“Sure, because it’s just that easy. Just push it!” Again, it’s a vaccine and AstraZeneca has it in production. So far,they’ve given it to 320 subjects. I’m talking about 4 months from now, 4 months, taking a look at the results of the trial and if it looks good at that point, remember, 4 months from now, aggressively expanding the trials and evaluating each step.

          https://www.astrazeneca.com/media-centre/press-releases/2020/astrazeneca-and-oxford-university-announce-landmark-agreement-for-covid-19-vaccine.html

          One of sources of income is performing analytics for drug trials. Nothing I’m working with now could possibly be pushed for a variety of reasons.

          I haven’t taken a close look at the mutations, but I have a lot of confidence in the Oxford approach and it should be modifiable to handle the mutations.

          • 0 avatar
            mcs

            Here’s how the studies are being accelerated. It’s happening now:
            https://www.fox43.com/article/news/local/upmc-hopes-to-speed-up-clinical-trials-on-covid-19-treatments-with-the-help-of-artificial-intelligence/521-fd2da9db-f846-4dbb-9bb0-e4e444928d63

  • avatar
    APaGttH

    Clearly a stable genius.

  • avatar

    I love this guy! Thats I call the California attitude! Why do you need all that material garbage? You cannot take it with you.

    • 0 avatar
      Lie2me

      “Thats I call the California attitude!”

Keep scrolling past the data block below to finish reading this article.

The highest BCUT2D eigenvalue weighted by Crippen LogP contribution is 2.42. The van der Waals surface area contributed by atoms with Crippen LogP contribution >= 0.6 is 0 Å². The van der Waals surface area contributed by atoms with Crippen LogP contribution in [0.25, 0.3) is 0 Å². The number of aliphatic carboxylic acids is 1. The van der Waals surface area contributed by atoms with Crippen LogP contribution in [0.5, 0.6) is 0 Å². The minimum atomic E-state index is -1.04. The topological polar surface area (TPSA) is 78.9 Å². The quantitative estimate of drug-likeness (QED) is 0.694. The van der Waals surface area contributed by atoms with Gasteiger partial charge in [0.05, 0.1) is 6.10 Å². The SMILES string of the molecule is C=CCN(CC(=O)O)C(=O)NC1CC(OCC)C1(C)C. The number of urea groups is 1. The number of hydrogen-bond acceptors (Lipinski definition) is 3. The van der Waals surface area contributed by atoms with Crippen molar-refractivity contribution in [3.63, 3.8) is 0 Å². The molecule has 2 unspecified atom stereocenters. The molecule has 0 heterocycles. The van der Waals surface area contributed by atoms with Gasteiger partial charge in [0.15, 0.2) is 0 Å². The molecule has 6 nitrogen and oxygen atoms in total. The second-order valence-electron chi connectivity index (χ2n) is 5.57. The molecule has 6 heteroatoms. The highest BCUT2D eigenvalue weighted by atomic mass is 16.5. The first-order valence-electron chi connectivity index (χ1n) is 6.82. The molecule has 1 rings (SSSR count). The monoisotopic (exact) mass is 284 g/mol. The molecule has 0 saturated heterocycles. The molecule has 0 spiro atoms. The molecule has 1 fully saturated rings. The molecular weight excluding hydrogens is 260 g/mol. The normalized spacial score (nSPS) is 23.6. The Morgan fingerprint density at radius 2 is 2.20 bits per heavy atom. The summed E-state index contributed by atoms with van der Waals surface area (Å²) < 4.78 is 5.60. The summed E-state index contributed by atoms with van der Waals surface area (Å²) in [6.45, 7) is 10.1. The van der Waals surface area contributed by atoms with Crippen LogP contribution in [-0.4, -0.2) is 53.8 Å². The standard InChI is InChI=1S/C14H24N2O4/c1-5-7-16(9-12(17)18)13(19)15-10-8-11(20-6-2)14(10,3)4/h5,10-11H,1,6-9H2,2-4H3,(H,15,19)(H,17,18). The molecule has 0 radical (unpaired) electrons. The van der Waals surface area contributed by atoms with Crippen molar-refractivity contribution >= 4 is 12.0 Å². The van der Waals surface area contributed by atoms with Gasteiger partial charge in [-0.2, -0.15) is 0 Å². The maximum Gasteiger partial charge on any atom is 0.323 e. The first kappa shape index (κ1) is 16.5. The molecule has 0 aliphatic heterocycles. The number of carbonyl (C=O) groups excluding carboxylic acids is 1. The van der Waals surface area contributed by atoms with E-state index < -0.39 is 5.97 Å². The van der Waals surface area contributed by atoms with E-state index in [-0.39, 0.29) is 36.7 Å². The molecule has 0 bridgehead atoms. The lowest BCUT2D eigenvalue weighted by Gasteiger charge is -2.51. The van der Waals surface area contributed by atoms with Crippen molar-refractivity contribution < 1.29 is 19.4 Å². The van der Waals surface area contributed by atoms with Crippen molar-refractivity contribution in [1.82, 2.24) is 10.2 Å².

Is that the same attitude that created the most expensive real estate on the planet and home to the most conspicuous consumers, that attitude?

    • 0 avatar
      Art Vandelay

      Agreed. Look at Weinstein. More of that attitude. You are right…you can’t take it with you…to Rikers Island anyway.

      In all seriousness, I don’t care how Musk lives. Steve Jobs wasn’t a whole lot different in many of his quirks. One difference however is opening your mouth with respect to stock prices. Doesn’t seem ethical if you are in his position and He has already been slapped once for it. That sort of behavior needs to be reigned in.

      • 0 avatar
        Lie2me

        Musk is a multi-billionaire until he gives away all his money I am not impressed

        • 0 avatar
          Lorenzo

          Most billionaires don’t do that. Instead they erect foundations that serve as monument, but which usually get taken over by people who are opposed to every principle of the founder – assuming the founder had principles.

          Only a few gave it, or most of away. Andrew Carnegie built libraries, and Ray Kroc’s widow gave most of his McDonald’s fortune to charities. They stand in stark contrast to most billionaires, so prepare to be NOT impressed.

      • 0 avatar
        el scotto

        @ Art Vandelay Steve Jobs with all his vision/ego (depends on how many Apple products you own) had the good sense/foresight to make Steve Wozniak Apple employee #000001. I doubt Elon has checks like that on his humility.

    • 0 avatar
      Lorenzo

      Now that he’s selling his California real estate, he’s footloose and fancy free, to coin a phrase. He can rent a mansion anywhere and not be associated with California or any other location.

      He even has citizenship in three countries: South Africa where he was born, Canada, and the US. He’s now a man of many locations – or none at all, the proverbial Citizen Of The World (COTW).

  • avatar
    threeer

    And yet he’ll still get his $700M paycheck…